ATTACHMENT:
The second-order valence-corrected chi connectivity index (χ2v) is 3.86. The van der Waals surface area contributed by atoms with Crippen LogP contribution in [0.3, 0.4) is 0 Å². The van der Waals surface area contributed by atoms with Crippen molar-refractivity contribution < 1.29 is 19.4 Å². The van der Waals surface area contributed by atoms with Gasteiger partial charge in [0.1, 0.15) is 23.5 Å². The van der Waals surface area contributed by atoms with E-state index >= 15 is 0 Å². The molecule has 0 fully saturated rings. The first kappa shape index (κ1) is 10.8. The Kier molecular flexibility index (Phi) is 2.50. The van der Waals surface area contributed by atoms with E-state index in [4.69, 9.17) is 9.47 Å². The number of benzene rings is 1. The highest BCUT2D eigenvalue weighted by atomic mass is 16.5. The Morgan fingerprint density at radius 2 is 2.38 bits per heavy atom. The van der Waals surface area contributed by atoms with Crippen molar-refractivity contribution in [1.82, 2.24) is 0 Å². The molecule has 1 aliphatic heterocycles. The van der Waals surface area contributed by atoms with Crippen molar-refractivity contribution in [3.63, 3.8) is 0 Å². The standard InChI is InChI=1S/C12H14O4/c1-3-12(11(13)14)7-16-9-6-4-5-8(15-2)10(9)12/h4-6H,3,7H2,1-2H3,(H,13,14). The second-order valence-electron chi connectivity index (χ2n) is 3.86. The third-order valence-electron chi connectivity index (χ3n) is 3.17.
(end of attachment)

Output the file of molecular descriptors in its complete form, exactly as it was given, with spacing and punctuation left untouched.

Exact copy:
The second-order valence-corrected chi connectivity index (χ2v) is 3.86. The van der Waals surface area contributed by atoms with Crippen LogP contribution in [0.3, 0.4) is 0 Å². The van der Waals surface area contributed by atoms with Crippen molar-refractivity contribution < 1.29 is 19.4 Å². The van der Waals surface area contributed by atoms with Gasteiger partial charge in [0.1, 0.15) is 23.5 Å². The van der Waals surface area contributed by atoms with E-state index >= 15 is 0 Å². The molecule has 0 fully saturated rings. The first kappa shape index (κ1) is 10.8. The Kier molecular flexibility index (Phi) is 2.50. The van der Waals surface area contributed by atoms with E-state index in [4.69, 9.17) is 9.47 Å². The number of benzene rings is 1. The highest BCUT2D eigenvalue weighted by atomic mass is 16.5. The Morgan fingerprint density at radius 2 is 2.38 bits per heavy atom. The van der Waals surface area contributed by atoms with Crippen molar-refractivity contribution in [1.82, 2.24) is 0 Å². The molecule has 1 aliphatic heterocycles. The van der Waals surface area contributed by atoms with Crippen molar-refractivity contribution in [3.63, 3.8) is 0 Å². The standard InChI is InChI=1S/C12H14O4/c1-3-12(11(13)14)7-16-9-6-4-5-8(15-2)10(9)12/h4-6H,3,7H2,1-2H3,(H,13,14). The second-order valence-electron chi connectivity index (χ2n) is 3.86. The third-order valence-electron chi connectivity index (χ3n) is 3.17.